Tvrdošín – Wooden All Saints Church
The oldest preserved monumental architecture in Tvrdošín is the Gothic wooden Roman-Catholic All Saints Church. Its origins date back to the second half of the 15th century and it was rebuilt in Renaissance style in the 17th century.
There is a legend often told about the snow which came down here on the 24th of June (at John Day) – this event was considered as a miracle by the local inhabitants. Not only the legend is interesting but also the fact that originally the church was built without a single metal nail. Today, however, the situation is different.
The temple presents a lot of symbols on its walls. On the ceiling, we can admire a starry sky with the moon which symbolizes the crucifixion of Christ. The walls present the paintings of the Apostles. The Renaissance paintings date back to the late 17th century. Our attention is also drawn to the panelled ceiling consisting of 49 ornamented roses, out of which each is different.
The original gothic altar with a painting of Bemoaning the Death of Christ was moved in 1919 to Hungarian National Museum. The contemporary Baroque altar from the 18th century (originally built for a different church) has the painting of All Saints. The composition is complemented with lime wood sculptures with beautiful details.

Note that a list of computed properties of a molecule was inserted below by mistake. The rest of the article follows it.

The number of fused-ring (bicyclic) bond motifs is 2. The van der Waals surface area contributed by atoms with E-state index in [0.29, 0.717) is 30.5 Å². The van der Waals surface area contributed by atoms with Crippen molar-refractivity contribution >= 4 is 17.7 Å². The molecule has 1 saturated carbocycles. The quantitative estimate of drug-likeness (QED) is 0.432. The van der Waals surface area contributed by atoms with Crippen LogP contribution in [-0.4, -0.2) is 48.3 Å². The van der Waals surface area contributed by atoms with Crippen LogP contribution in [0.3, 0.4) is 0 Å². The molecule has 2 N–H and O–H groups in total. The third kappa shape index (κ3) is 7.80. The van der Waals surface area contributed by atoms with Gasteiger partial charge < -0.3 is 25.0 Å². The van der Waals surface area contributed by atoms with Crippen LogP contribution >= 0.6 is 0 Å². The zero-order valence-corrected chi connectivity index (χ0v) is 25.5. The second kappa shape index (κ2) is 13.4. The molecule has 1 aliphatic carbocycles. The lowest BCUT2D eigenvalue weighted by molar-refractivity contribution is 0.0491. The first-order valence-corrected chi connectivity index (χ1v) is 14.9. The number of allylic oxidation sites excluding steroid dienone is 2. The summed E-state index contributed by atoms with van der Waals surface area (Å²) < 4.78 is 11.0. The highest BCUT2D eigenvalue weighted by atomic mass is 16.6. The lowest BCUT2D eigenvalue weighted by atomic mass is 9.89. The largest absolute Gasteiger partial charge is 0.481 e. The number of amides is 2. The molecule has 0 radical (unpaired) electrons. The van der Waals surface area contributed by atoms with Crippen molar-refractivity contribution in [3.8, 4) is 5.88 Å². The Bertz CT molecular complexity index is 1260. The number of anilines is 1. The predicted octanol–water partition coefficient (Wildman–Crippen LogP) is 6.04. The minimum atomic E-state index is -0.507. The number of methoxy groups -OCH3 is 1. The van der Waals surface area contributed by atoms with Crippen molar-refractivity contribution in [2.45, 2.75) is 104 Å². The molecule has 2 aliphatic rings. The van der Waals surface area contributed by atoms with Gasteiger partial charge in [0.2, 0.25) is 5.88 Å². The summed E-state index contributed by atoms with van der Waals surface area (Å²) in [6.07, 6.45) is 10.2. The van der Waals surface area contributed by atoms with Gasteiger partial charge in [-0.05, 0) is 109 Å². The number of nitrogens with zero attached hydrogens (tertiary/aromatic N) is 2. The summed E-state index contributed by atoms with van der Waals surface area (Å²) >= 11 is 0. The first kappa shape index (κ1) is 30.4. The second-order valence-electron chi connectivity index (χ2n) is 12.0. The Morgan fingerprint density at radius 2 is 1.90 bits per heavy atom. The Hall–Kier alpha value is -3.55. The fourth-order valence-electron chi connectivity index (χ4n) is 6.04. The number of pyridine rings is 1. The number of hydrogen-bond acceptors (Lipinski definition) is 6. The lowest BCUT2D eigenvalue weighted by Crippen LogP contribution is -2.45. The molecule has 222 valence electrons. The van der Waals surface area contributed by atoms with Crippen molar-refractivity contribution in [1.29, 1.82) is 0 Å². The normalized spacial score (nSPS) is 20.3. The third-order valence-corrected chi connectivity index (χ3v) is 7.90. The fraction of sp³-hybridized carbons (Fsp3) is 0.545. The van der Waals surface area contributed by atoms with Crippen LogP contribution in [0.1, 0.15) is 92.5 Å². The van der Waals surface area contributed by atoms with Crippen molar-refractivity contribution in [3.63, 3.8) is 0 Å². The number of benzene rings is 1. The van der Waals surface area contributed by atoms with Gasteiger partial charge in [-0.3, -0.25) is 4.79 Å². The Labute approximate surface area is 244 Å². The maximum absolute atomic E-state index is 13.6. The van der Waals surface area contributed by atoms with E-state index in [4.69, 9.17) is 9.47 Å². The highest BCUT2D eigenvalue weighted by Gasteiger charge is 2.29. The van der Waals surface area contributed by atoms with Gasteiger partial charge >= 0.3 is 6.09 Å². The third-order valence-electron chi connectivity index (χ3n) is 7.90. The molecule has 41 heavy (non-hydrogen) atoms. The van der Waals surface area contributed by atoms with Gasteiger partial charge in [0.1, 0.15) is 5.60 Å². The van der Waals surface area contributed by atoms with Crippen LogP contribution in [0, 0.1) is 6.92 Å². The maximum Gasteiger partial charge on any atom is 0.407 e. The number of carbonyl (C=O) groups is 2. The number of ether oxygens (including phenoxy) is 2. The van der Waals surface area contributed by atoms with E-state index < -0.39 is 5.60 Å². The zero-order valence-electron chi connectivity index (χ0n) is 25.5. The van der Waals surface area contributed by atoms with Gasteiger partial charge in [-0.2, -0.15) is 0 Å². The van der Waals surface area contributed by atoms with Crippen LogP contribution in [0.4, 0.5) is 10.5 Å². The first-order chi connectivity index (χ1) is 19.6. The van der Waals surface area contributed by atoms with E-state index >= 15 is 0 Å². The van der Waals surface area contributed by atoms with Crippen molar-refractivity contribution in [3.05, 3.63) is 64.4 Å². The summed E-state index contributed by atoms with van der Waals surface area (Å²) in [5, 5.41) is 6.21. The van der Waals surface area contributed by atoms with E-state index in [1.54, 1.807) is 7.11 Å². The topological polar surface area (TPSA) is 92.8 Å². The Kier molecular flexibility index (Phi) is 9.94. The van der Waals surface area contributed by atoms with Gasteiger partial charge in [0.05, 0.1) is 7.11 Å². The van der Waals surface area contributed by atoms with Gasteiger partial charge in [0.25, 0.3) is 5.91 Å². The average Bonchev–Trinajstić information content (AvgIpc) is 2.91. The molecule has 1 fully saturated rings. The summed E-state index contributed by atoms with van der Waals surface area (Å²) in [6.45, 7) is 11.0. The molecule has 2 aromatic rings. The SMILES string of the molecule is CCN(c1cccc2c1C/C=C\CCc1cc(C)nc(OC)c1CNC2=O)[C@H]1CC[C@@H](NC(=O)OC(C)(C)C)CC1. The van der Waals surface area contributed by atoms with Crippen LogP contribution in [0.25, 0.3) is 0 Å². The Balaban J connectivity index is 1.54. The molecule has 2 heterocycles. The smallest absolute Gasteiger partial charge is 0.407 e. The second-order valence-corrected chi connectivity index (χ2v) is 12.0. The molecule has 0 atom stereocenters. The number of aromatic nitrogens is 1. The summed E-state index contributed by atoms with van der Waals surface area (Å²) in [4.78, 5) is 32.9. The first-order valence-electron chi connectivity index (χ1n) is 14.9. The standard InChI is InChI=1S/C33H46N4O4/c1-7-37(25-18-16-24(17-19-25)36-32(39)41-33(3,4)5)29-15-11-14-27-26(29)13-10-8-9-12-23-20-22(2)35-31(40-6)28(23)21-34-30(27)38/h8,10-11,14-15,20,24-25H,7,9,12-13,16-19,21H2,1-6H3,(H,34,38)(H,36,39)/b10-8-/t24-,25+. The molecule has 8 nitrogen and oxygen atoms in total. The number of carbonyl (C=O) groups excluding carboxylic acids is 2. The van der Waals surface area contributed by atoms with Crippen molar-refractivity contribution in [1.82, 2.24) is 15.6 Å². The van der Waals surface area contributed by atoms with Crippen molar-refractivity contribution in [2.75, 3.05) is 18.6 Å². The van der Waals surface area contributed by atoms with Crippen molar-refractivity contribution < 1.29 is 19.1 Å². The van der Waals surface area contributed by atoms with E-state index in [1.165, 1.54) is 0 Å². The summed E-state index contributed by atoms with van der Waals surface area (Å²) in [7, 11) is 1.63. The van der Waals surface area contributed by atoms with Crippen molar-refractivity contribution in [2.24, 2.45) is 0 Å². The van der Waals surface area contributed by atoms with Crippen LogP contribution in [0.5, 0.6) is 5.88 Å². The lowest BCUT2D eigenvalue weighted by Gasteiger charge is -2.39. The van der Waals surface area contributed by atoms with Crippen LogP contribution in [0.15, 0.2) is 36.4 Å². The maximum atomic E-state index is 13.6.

The church was awarded a bronze prize by Europa Nostra in 1994 (the wall plaque can be seen above the southern entrance) and, as the National Cultural Monument, the church was included in the list of European cultural heritage.
The church is open to visiting and the masses are celebrated here once a year on the All Saints Day. The church is surrounded by the cemetery, where you can find the gravestones dating back to the end of the 19th century as well as the contemporary ones.
The church seems really impressive and the view from the hill surrounding the town is one of the kind.
Kostol Všetkých svätých
027 44 Tvrdošín, Vojtaššákova 628/54
tel. (+421) 43 532 21 67